Chronic health conditions can increase your risk of being hospitalized with influenza (the flu). A recent study by the Centers of Disease Control and Prevention (CDC) reported that severe illness from the flu is more likely among adults who have specific chronic medical conditions compared with those who do not. This is because chronic conditions may leave your body too weak to fight the flu.
The higher your risk of flu complications, the more important it is that you get an annual flu vaccine. It’s the best way to protect yourself from the flu.
Even though COVID-19 has stolen focus away from the flu, it is just as important as ever to protect yourself from the flu. Flu pandemics have come and gone for hundreds of years. Several strains of the flu virus circulate each year. A flu shot is your best defense.
People at high risk for flu complications include those with these chronic conditions, according to the CDC:
- Blood disorders (such as sickle cell disease)
- Chronic lung disease (such as chronic obstructive pulmonary disease [COPD] and cystic fibrosis)
- Endocrine disorders (such as diabetes)
- Heart disease (such as congenital heart disease, congestive heart failure, and coronary artery disease)
- Kidney diseases
- Liver disorders
- Obesity (with a body mass index (BMI) of 40% or higher)
- History of stroke
Not only can having a chronic condition put you at high risk for serious flu complications, it also can make your chronic condition worse. This is true even if your condition is well managed.
Path to improved health
You should get the flu vaccine as soon as it becomes available each fall. You also can get it any time throughout the flu season (usually until March). It’s best to get it in the fall so that the vaccine can protect you throughout the flu season (about 6 months). In the United States, flu activity peaks between December and February. The vaccine is available by shot or by nasal spray (LAIV4). The CDC recommends that people who have chronic conditions get the flu shot, not the nasal spray flu vaccine.
The vaccine can reduce the chance of hospitalization by 37% and the risk of admission to the intensive care unit (ICU) by 82% for people who have chronic conditions, according to the CDC.
Flu vaccines work by exposing your immune system to an inactive (killed) form of the flu virus. Your body will build up antibodies to the virus to protect you from getting the flu. The nasal spray vaccine contains active but weakened viruses. You cannot get the flu from the flu shot or the nasal spray vaccine.
If you are 65 years of age or older, the CDC recommends that you get either a regular flu shot, a high-dose flu shot, or an adjuvanted flu shot. The high-dose and adjuvanted shots are designed especially for this age group.
The flu vaccine is safe. There are very few side effects. After receiving the flu shot, your arm may be sore for a few days. You may have a low-grade fever, feel tired, or have sore muscles for a short time. If you received the nasal spray vaccine, you may have a runny nose, headache, cough, or sore throat.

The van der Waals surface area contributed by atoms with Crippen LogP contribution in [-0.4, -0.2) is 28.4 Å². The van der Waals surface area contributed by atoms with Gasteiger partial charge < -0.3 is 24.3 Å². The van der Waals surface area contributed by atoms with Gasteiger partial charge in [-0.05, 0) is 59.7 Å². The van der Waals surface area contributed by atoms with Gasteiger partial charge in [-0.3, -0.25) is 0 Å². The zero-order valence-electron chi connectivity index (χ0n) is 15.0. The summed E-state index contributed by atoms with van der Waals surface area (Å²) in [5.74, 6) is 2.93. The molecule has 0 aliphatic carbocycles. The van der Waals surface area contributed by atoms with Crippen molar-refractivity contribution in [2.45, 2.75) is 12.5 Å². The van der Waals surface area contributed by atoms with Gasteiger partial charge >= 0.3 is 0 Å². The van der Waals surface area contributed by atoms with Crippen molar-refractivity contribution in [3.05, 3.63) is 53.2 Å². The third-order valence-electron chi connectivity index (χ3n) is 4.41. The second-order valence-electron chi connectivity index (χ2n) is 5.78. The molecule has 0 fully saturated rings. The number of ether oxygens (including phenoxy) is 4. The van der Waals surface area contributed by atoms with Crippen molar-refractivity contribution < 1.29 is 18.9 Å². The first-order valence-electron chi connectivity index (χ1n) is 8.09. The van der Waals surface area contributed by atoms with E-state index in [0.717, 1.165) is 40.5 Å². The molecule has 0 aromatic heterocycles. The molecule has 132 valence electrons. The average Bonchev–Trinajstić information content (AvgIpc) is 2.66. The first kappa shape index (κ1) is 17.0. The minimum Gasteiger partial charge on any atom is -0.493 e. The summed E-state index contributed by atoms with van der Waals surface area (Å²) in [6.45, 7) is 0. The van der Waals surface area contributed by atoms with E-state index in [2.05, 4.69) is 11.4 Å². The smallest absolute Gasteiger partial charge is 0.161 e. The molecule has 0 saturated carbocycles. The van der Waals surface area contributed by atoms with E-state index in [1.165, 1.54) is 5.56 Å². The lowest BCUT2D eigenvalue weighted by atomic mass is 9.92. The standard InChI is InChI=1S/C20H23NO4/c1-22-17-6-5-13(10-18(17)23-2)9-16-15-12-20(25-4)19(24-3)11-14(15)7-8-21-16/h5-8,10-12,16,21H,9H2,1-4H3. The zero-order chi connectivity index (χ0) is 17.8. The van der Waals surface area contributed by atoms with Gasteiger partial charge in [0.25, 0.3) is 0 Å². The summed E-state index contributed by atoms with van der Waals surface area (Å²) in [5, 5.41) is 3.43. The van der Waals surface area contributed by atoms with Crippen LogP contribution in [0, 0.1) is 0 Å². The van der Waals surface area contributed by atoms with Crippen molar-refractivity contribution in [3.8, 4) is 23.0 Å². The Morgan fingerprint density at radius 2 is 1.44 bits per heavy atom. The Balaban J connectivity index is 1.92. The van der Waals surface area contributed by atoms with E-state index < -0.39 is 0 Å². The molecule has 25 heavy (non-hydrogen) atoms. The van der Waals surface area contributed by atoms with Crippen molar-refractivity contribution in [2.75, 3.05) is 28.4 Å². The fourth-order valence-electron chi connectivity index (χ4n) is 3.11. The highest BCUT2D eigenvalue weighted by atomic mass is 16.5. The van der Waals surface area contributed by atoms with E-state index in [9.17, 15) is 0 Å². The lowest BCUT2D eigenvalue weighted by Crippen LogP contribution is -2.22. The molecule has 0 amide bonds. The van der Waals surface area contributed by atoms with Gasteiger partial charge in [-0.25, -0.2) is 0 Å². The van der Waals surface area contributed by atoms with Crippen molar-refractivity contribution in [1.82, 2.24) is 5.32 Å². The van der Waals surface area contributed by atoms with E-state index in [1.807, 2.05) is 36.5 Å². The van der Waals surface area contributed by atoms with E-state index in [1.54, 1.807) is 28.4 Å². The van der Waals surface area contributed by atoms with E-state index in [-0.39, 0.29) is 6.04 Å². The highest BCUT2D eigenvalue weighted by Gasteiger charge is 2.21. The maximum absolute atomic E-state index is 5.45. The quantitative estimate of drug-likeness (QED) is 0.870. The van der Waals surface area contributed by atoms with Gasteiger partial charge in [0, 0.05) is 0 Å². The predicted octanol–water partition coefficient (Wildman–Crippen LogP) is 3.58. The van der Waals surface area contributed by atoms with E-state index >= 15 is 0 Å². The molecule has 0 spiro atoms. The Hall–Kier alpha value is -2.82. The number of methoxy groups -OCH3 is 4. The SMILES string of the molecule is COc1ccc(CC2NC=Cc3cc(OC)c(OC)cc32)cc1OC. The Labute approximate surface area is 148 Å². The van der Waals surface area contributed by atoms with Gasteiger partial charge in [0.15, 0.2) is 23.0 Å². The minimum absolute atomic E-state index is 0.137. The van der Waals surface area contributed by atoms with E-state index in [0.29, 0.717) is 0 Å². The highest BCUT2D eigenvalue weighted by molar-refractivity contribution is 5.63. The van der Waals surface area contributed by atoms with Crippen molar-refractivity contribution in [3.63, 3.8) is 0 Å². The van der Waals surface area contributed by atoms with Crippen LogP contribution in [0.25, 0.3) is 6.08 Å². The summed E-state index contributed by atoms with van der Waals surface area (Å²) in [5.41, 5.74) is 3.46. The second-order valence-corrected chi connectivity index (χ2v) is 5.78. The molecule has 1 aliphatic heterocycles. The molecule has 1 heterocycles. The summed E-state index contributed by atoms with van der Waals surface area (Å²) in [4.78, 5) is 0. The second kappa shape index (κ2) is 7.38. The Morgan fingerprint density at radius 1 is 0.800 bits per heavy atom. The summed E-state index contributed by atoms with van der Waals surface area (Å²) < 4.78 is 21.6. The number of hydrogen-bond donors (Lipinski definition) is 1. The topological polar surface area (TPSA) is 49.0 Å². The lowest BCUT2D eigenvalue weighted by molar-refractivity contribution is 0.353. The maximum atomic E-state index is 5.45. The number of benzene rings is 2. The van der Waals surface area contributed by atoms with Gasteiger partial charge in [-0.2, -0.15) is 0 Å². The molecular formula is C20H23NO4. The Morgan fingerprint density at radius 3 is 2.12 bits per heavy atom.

Where can I get a flu shot?
There are many places that offer flu shots. Where you decide to get a flu shot will likely depend on location and cost.
Flu shots are available from your family doctor, from national pharmacies (such as CVS and Walgreens), at clinics, community health centers, urgent care centers, public health departments, colleges (free for students), some employers, and more.
Cost for the flu shot ranges from free to around $50, depending on whether you have insurance (private insurance, Affordable Care Act, Medicare Part B). If you do have insurance, most of the places listed above will offer you a flu shot at no cost to you.
If you do not have insurance, look for places offering discounted flu shots. Many national pharmacies offer coupons or other discounts for flu shots. Prices vary widely, so shop around. It can mean paying $19 or more than twice that. Look for online coupons, as well, or look for cost comparisons on GoodRx. Also, be prepared to pay up front before receiving the flu vaccination.
If you want help sorting out where to find a flu vaccine near you, there are online tools that can help. Try looking on vaccines.gov or VaccineFinder. Both use zip codes to help you narrow the search.
Who should get the flu shot?
Things to consider
Complications from the flu can be lethal. If you have any of these emergency warning signs of flu sickness, you should seek medical care right away.
- Difficulty breathing/shortness of breath
- Chest pain/pressure that doesn’t go away
- Dizziness or confusion
- Not urinating
- Severe muscle pain
- Severe weakness or feeling unsteady
- Fever or cough that improve but then return or get worse
- Worsening of your chronic health condition
There are some people who should ask their doctor before getting a flu shot:
- People who have had a severe allergic reaction to a flu vaccine in the past
- People who have an allergy to eggs
- People who previously developed Guillain-Barré Syndrome (a reversible reaction that causes partial or complete loss of movement of muscles, weakness, or a tingling sensation in the body) within 6 weeks of getting a flu vaccine
Note: Children younger than 6 months of age should not get a flu shot.
Questions to ask your doctor
- Can I get the flu vaccine?
- How do I know if I have the flu?
- Am I at higher risk for flu complications?
- What else can I do to protect myself from the flu?
- What should I do if I have the flu?
- Is it too late for me to get the flu shot?
- Can I get the flu shot if I’m not feeling well?
- Are there any vitamins of herbal remedies for the flu?
Funded by an unrestricted grant from Sanofi Pasteur.
Copyright © American Academy of Family Physicians
This information provides a general overview and may not apply to everyone. Talk to your family doctor to find out if this information applies to you and to get more information on this subject.